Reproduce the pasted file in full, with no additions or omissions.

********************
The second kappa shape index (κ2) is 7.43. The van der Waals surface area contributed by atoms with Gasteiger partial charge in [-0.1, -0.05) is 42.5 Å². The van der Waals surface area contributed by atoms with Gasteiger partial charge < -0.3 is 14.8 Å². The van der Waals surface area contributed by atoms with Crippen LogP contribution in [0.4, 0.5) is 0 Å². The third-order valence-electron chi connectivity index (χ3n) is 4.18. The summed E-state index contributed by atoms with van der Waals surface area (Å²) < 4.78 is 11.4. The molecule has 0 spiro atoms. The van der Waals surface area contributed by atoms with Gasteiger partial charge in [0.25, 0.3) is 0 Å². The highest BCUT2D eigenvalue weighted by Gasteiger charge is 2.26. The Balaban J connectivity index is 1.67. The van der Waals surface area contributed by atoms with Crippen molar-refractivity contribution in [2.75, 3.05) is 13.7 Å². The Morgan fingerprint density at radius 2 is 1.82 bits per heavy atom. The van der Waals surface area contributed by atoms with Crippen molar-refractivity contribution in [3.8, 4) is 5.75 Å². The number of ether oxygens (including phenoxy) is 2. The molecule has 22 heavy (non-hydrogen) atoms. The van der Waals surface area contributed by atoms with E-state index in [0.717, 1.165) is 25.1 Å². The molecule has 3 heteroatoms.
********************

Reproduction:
The second kappa shape index (κ2) is 7.43. The van der Waals surface area contributed by atoms with Gasteiger partial charge in [-0.1, -0.05) is 42.5 Å². The van der Waals surface area contributed by atoms with Gasteiger partial charge < -0.3 is 14.8 Å². The van der Waals surface area contributed by atoms with Crippen LogP contribution in [0.4, 0.5) is 0 Å². The third-order valence-electron chi connectivity index (χ3n) is 4.18. The summed E-state index contributed by atoms with van der Waals surface area (Å²) < 4.78 is 11.4. The molecule has 0 spiro atoms. The van der Waals surface area contributed by atoms with Gasteiger partial charge in [0.25, 0.3) is 0 Å². The highest BCUT2D eigenvalue weighted by Gasteiger charge is 2.26. The Balaban J connectivity index is 1.67. The van der Waals surface area contributed by atoms with Crippen molar-refractivity contribution in [2.75, 3.05) is 13.7 Å². The Morgan fingerprint density at radius 2 is 1.82 bits per heavy atom. The van der Waals surface area contributed by atoms with Crippen molar-refractivity contribution in [3.8, 4) is 5.75 Å². The number of ether oxygens (including phenoxy) is 2. The molecule has 22 heavy (non-hydrogen) atoms. The van der Waals surface area contributed by atoms with E-state index in [0.717, 1.165) is 25.1 Å². The molecule has 3 heteroatoms.